Extradition and Communism is the name of the game as Narcos powers forward.
Let’s bitch it out…
Literally one episode after I commented about how the DEA had receded into the background, the focus shifts back to the cat and mouse game between them and Pablo Escobar (Wagner Moura). Episode four feels like the Netflix series hitting the gas as things escalate quickly in the wake of Minister Lara’s murder in 1×03. Last episode Pablo was running for public office and living a life of luxury; by the end of ‘The Palace In Flames’ he’s one of the most wanted men in Colombia and he’s gone into hiding. What a difference an episode makes.
The murder of Lara proves to be a game changer in that it establishes Escobar as a significant threat. Lara’s assassination prompts talk of extradition to US jails for narcos, which is a far cry from the laughably plushy experience in Colombia. With a warrant out for his arrest, Escobar attempts to buy, then threaten presidential hopeful Carlos Galan (Juan Pablo Espinosa). When his efforts are rebuffed and Galan opts to support extradition, Pablo turns his attention to the judges who enforce the new extradition laws – proving once again that it is the people caught in the middle of the conflict that pay with blood.
Unfortunately for the DEA, there’s another hot button topic in the 80s that supercedes drug trafficking: Communism. It’s hard to fathom a time when red and pink terror swept North America with such vitriol (the footage of Reagan’s address comes off as laughably antiquated), but this was the reality of the Cold War. Without a link to communism, support for the DEA’s search for Escobar cools considerably.
Heading into the mid-point the episode, the writers lean a little more heavily on the procedural aspects of the investigation. This keeps things moving along at a brisk pace, but this section also feels like a slightly convoluted episode of CSI. One piece of evidence – Carillo’s (Maurice Compte) torture of an informant – leads to another – the location of Pablo’s estate – which reveals another – a partially burnt address – which leads them to Blackbird, the accountant. His knowledge of the money laundering provides enough evidence to put Pablo away for 100 lifetimes. The final ace in the hole is a picture provided by a dirty CIA agent named Barry Seal (Dylan Bruno) that connects Pablo to both drugs and Communist countries.
Despite Peña’s (Pedro Pascal) desire to protect Barry’s identity, Murphy (Boyd Holbrook) throws the crooked cop to the wolves in order to secure more money and support in America. As expected the snitch is promptly killed in Baton Rouge. Peña is unimpressed (clearly he and Murphy are still ironing out the kinks in their partnership), but Murphy’s tactic works: Pablo’s Communist connection nabs them planes, helicopters, and whatever other resources they desire. Once again Pablo’s apprehension becomes a priority.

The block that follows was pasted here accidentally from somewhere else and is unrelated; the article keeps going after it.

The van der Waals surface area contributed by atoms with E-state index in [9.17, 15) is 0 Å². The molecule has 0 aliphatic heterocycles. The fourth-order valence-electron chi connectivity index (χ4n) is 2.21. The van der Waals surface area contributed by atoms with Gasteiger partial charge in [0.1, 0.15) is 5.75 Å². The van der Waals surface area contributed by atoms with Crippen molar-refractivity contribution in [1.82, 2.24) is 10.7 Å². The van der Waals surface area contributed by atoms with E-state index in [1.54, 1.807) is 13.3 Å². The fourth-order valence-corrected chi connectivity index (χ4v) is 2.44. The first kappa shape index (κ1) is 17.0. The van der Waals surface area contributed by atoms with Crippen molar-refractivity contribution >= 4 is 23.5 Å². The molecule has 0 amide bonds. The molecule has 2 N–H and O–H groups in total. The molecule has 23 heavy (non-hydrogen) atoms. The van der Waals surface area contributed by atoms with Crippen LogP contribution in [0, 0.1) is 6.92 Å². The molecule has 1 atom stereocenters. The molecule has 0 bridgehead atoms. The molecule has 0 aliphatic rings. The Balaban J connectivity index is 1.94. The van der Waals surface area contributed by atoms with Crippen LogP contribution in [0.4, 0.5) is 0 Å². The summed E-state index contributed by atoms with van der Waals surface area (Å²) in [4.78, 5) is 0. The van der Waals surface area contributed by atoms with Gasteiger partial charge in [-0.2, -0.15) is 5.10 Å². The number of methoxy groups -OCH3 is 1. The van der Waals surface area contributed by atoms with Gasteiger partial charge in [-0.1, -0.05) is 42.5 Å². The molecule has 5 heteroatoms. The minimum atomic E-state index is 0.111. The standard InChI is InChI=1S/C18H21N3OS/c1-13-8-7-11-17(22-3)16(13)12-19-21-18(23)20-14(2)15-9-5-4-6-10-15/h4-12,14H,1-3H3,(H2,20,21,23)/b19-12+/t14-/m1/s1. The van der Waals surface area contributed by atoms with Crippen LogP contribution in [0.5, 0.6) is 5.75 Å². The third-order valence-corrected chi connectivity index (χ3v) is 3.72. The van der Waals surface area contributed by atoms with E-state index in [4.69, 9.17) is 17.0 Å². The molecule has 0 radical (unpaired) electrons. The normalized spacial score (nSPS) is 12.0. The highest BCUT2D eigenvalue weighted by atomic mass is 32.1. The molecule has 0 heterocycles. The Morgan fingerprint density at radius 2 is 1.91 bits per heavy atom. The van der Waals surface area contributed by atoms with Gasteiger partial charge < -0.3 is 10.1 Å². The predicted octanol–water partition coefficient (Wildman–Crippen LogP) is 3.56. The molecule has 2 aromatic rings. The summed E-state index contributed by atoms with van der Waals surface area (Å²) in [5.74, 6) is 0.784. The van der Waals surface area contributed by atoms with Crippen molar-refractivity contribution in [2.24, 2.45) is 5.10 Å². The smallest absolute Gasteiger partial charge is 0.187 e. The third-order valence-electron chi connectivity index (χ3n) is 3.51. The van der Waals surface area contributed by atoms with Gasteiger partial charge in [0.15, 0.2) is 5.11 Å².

In retaliation, Pablo enlists Ivan (Aldemar Correa) and M-19 (last seen in 1×02) to do his dirty work. He makes an incredibly simplistic argument that they storm the Supreme Court as part of the revolutionary effort, proving a) how masterful a manipulator he is and b) how dumb M-19’s agenda is. The DEA learns about the plan too late: half of the justices are killed, and – more importantly for this narrative – all of the Blackbird evidence against Escobar is burned. Add to this Ivan and the others are gunned down shortly thereafter, leaving only M-19 survivor Elisa (Ana de la Reguera) with the ability to connect the palace siege to Escobar. Having learned how easily informants disappear from the Barry Seal incident, Murphy and Peña jointly decide to keep her identity secret.
All in all, ‘The Palace In Flames’ is the most fast-paced episode of the series yet. It helps that the writers have a solid historical frame on which to hang their story, but the rapid escalation in the war between the DEA and Pablo makes me wonder where else things will go. After all we still have six episodes to go before the end of the season (and the series has been renewed), which means there is still a substantial amount of story left to tell. How will the two sides hurt each other next?
- As predicted, Elisa’s connection to Connie (Joanna Christie) at the communa ends up paying off, though it occurs in an unexpected (and expedient) fashion. Things really are moving quickly!
- The scene of Pablo gently prodding wife Tata (Paulina Gaitan) to abandon her party prep so that they can vacate the mansion before the DEA arrives just reinforces how ridiculously privileged they are. Not only do they have informants everywhere to warn them of the DEA’s every move, they can just abandon an entire mansion and all of their servants in the blink of an eye and set up shop elsewhere. Sure a life on the run sucks, but clearly they’re not hurting nearly as much as Murphy’s voice-over hopes.
- I love that Barry Seal, the CIA pilot who flies the drugs into the US, uses the alias Ellis McPickle. That’s just ridiculous.
- One big score for the DEA occurs when they nab Carlos (Juan Riedinger) at a processing plant. The sole member of the narcos to get caught thus far is extradited to the US and eventually dies in jail.
- Horatio: “Escobar will not go lightly. He will make Colombia bleed.”
Your turn: what did you think of the M-19 raid on the Supreme court? Did you find the mid-section investigation pieces a little difficult to follow? Are you surprised at how quickly Pablo had to go on the run? And will Connie continue to be involved in the investigation now that Elise has been brought into custody? Sound off below, but please refrain from posting spoilers if you’ve watched ahead.
Narcos is available in its entirety on Netflix. Check back Tuesday when we tackle episode five.